The current world we live in is in tumultuous condition, and it’s important to find our stillness despite the rocky challenges we face in our daily lives. It is necessary to self-consciously evaluate and assess how to find peace and protect our mental health to help ourselves grapple with life’s uncertainties and get through it for better days. Whether you toil over an oil canvas, or grind over creating a short film, or endlessly reciting the poem or poetry you’ve been working on for years, research suggests that the act of creating any form of art has powerful healing properties. Further, it is proven to be a great source of making someone stay at peace.
There is no other person to represent that than Michael Grab, a pure talent who has a special kind of art that involves balancing or building rock sculptures in positions that seemingly defy the laws of gravity. Grab, a popular artist who has explored balancing rocks as an expressive outlet, has executed impeccable works and featured on all corners of social media platforms. His works are almost look unreal as if rocks are his paid artists performing for him. He became established and well-known for his creation that shows unique aesthetic elements and a technique he called ‘gravity glue‘- as he only uses gravity to form and create such magnificent built without using any adhesive.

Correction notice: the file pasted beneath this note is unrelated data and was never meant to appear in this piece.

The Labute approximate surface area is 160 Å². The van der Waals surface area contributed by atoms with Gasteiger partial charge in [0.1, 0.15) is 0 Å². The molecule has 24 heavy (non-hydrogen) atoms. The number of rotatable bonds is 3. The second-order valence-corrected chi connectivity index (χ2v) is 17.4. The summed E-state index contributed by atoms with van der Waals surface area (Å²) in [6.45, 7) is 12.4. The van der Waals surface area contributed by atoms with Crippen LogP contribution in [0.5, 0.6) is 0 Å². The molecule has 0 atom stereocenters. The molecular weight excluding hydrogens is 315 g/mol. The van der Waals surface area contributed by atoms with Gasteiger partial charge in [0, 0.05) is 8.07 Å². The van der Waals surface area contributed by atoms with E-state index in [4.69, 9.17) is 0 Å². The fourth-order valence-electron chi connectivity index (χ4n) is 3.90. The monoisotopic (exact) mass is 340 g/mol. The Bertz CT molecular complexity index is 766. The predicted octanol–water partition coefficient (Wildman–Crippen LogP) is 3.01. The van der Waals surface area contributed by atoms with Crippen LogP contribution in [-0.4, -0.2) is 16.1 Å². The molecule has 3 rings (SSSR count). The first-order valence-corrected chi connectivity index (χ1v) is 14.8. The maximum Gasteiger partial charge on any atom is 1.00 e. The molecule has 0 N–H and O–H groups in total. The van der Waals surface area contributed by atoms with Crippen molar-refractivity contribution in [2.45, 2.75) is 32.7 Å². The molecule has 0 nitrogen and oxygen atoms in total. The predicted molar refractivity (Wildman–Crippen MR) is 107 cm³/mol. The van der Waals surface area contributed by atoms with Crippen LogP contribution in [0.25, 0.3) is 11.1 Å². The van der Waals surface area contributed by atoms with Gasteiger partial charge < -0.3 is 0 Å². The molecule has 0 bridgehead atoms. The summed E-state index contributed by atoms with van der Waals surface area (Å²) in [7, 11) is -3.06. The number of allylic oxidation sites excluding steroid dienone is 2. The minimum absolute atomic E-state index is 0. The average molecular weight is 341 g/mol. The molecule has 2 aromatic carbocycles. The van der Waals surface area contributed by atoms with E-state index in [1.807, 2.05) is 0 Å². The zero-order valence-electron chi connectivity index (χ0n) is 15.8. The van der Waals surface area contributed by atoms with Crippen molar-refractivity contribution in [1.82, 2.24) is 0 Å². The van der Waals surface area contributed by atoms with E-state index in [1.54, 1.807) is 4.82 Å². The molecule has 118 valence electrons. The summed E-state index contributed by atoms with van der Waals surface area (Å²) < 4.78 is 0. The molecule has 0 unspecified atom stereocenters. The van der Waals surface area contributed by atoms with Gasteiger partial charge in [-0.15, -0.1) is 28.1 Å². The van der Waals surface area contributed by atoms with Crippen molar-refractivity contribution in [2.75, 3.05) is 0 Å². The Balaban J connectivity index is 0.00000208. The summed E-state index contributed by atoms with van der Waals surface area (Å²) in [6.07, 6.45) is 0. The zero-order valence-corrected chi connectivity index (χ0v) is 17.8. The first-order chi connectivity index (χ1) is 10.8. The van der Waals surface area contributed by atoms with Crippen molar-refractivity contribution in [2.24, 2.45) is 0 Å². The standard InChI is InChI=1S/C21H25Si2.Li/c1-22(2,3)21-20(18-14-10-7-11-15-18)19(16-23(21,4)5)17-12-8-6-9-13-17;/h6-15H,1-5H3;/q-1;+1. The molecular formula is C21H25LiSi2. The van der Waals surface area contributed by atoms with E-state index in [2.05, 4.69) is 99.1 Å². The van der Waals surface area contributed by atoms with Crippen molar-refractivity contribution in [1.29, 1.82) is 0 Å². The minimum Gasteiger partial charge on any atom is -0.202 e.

Michael created a career out of the art of balancing stones in Nature and has developed a significant amount of patience and skills. Either because of his knack of knowing the rocks or his extreme dexterity that has evolved over the years, that surely made him at the top of this particular field of art. As we are in awe of the amount of focus and patience he puts in to form seemingly impossible rock arrangements, we asked how he seems to make everything possible and how this kind of art helped him discover the many possibilities and benefits it could bring on one’s mental health.
How did your creative passion for balancing rocks start? (Tell us that specific story about “happy accident”)
I call it a “happy accident” because it started spontaneously one summer day while I was hanging out at the creek here in Boulder, Colorado, with a friend. We were both in a psychedelic state of mind at the time and looking for obsidian. I had no idea that I would discover something I loved doing so much that day, but here we are!
What are the fundamentals of balancing a rock
Physically, I’m looking for tiny edges or indentations in the natural surface texture of the rocks. The balance works like a camera tripod in terms of centering a mass between 3 points of contact. In order for a rock to balance on a “point,” I’m looking for very tiny edges, very close together, that will provide those three critical contact points to center the rock. The closer they are together, the more difficult it becomes, and the more unbelievable the balance appears.